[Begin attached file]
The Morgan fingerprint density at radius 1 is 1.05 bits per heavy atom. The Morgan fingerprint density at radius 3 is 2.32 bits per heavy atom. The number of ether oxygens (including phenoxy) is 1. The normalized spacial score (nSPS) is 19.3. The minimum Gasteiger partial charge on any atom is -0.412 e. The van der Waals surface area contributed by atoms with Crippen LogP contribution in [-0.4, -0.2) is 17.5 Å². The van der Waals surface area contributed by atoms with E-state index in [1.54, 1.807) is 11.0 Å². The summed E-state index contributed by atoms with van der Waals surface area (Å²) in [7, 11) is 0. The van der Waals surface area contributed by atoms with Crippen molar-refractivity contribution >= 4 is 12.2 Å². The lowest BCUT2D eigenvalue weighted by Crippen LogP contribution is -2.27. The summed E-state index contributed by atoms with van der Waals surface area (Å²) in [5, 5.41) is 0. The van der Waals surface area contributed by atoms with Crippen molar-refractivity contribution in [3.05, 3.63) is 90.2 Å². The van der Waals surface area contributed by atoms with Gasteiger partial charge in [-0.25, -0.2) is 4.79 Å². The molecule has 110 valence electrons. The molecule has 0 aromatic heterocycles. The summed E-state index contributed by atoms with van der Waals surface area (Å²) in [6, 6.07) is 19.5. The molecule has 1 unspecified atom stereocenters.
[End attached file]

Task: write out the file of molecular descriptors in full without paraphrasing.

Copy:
The Morgan fingerprint density at radius 1 is 1.05 bits per heavy atom. The Morgan fingerprint density at radius 3 is 2.32 bits per heavy atom. The number of ether oxygens (including phenoxy) is 1. The normalized spacial score (nSPS) is 19.3. The minimum Gasteiger partial charge on any atom is -0.412 e. The van der Waals surface area contributed by atoms with Crippen LogP contribution in [-0.4, -0.2) is 17.5 Å². The van der Waals surface area contributed by atoms with E-state index in [1.54, 1.807) is 11.0 Å². The summed E-state index contributed by atoms with van der Waals surface area (Å²) in [7, 11) is 0. The van der Waals surface area contributed by atoms with Crippen molar-refractivity contribution >= 4 is 12.2 Å². The lowest BCUT2D eigenvalue weighted by Crippen LogP contribution is -2.27. The summed E-state index contributed by atoms with van der Waals surface area (Å²) in [5, 5.41) is 0. The van der Waals surface area contributed by atoms with Crippen molar-refractivity contribution in [3.05, 3.63) is 90.2 Å². The van der Waals surface area contributed by atoms with Gasteiger partial charge in [-0.25, -0.2) is 4.79 Å². The molecule has 110 valence electrons. The molecule has 0 aromatic heterocycles. The summed E-state index contributed by atoms with van der Waals surface area (Å²) in [6, 6.07) is 19.5. The molecule has 1 unspecified atom stereocenters.